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Farm Safety Week puts machinery under spotlight

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In recent years, work-related fatalities in the UK and Ireland’s farming industries have been disproportionate compared to the number of deaths in other industries.         

Tuesday of Farm Safety Week focuses on machinery. Poorly used or faulty machinery is a major cause of death and injury on farms. Farmers come into contact with a host of machinery daily - combines, choppers and hay balers which bring their own attendant dangers.

Hands, hair and clothing can be caught by unguarded PTO shafts or other unguarded moving parts such as pulleys and belts. People can be injured by front-end loaders, falling from a moving tractor or being struck by its wheels. 
Machinery accidents can be prevented by keeping the machine in good repair, fitting and ensuring all safety equipment (such as guards, safe access platforms and ROPS on tractors) are operating with the machine at all times and not taking risks when working with powerful machinery.

The Farm Safety Partnership’s Alan Plom said: “Over the course of this week, we will have five days, five themes and five countries with one very clear question – have you thought about ‘Who Would Fill Your Boots?’ if you were to have a farm accident.

“Everybody in farming knows somebody who has been injured or killed in an accident. Organisations like the Royal Agricultural Benevolent Institution offer invaluable support to people like Darren (see below) and are happy to support Farm Safety Week.

“This Farm Safety Week we are echoing Darren’s call not to rely on luck when working. Agricultural machinery is dangerous and can rip off a limb or kill in seconds. Make sure you use the SAFE STOP approach - ensure equipment is switched off when making routine checks or maintenance and always take your time to think about what you are doing and what might go wrong as making a few simple checks could actually save a life – maybe your own!”

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A risk I had taken a million times before’ - Darren’s story

After losing limbs in a life changing accident with a potato harvester two and a half years ago, Darren Taylor a sheep farmer and contractor from Bolton Percy in North Yorkshire, is all too aware of how easily a risk that you have taken “a million times before” can change your life forever.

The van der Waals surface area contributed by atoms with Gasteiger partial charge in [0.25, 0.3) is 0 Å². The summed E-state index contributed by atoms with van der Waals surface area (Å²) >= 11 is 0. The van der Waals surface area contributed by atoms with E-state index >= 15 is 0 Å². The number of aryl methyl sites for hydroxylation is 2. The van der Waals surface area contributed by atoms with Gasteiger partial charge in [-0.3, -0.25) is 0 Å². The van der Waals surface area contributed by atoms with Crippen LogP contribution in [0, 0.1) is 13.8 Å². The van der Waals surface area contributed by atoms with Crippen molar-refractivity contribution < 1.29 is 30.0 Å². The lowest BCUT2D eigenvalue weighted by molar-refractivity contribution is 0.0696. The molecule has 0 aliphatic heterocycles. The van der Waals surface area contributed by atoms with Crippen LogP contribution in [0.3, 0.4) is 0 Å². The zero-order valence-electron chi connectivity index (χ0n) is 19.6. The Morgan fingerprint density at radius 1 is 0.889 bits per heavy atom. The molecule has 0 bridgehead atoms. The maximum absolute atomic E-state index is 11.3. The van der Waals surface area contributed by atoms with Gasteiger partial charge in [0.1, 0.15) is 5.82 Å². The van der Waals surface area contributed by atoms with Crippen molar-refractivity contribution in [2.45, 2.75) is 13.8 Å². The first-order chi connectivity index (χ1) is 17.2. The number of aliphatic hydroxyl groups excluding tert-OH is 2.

Darren was running the harvester early one morning, alone, in preparation for a day’s work. He tried to kick a stone out of the cleaning system at the back of the machine – something he admits to having done ‘a million times before’ – however this time his foot got caught in the rollers and pulled him in. As he tried to free himself, his left arm and his other leg also got sucked in. He was trapped in the machine for around 25 minutes until two colleagues arrived for work and raised the alarm.

_35749Two-and-a-half years later, Darren is ‘starting again’. He lost his right leg below the knee and his left leg right up to his hip. His left arm had to be removed from just below the elbow, but was sewn back on. He cannot bend it and has limited use of the hand. He is, however, very much alive, as is his steely determination that is both courageous and inspirational.

Darren was airlifted to Leeds General Infirmary and put in an induced coma for eight days. He underwent three major operations – each lasting 15-20 hours – in quick succession and was on dialysis because the accident had left so many toxins in his bloodstream. He spent three months in hospital and had to go to theatre just to have his dressings cleaned. 
Darren still gets nightmares. And as he admitted, kicking a stone out of the back of the harvester was something he had done a million times before – and something he saw others do all the time.
“It was one of those flinty stones, they get in and they stick,” he recalls,
“What’s ironic is the first time I tried to get it out I actually switched the machine off, but I couldn’t hear where it was so I put the machine back on. The only thing I can think of that was different that day was that I had a new pair of boots on and they were a bit softer. I was unlucky – and more unlucky to be on my own. If someone had been with me I would probably only have lost a foot.”

Nowadays, Darren thinks he is more safety conscious, particularly for others. He also feels his accident has changed the way colleagues think and work. He added: “Farming is weather-related and there are big pressures just to get on with things. I want to make money like anyone else, but for the sake of 10 minutes switch the machines off. I’m 47 and have had a big part of my life but I wouldn’t wish this on my worst enemy.
“Farm machinery is generally much safer than it used to be but it’s also a lot stronger. It’s become so good that you do a lot more work on your own. When things do go wrong the machines are less forgiving. Thirty years ago I would probably have been able to stop the harvester myself, but not now.”

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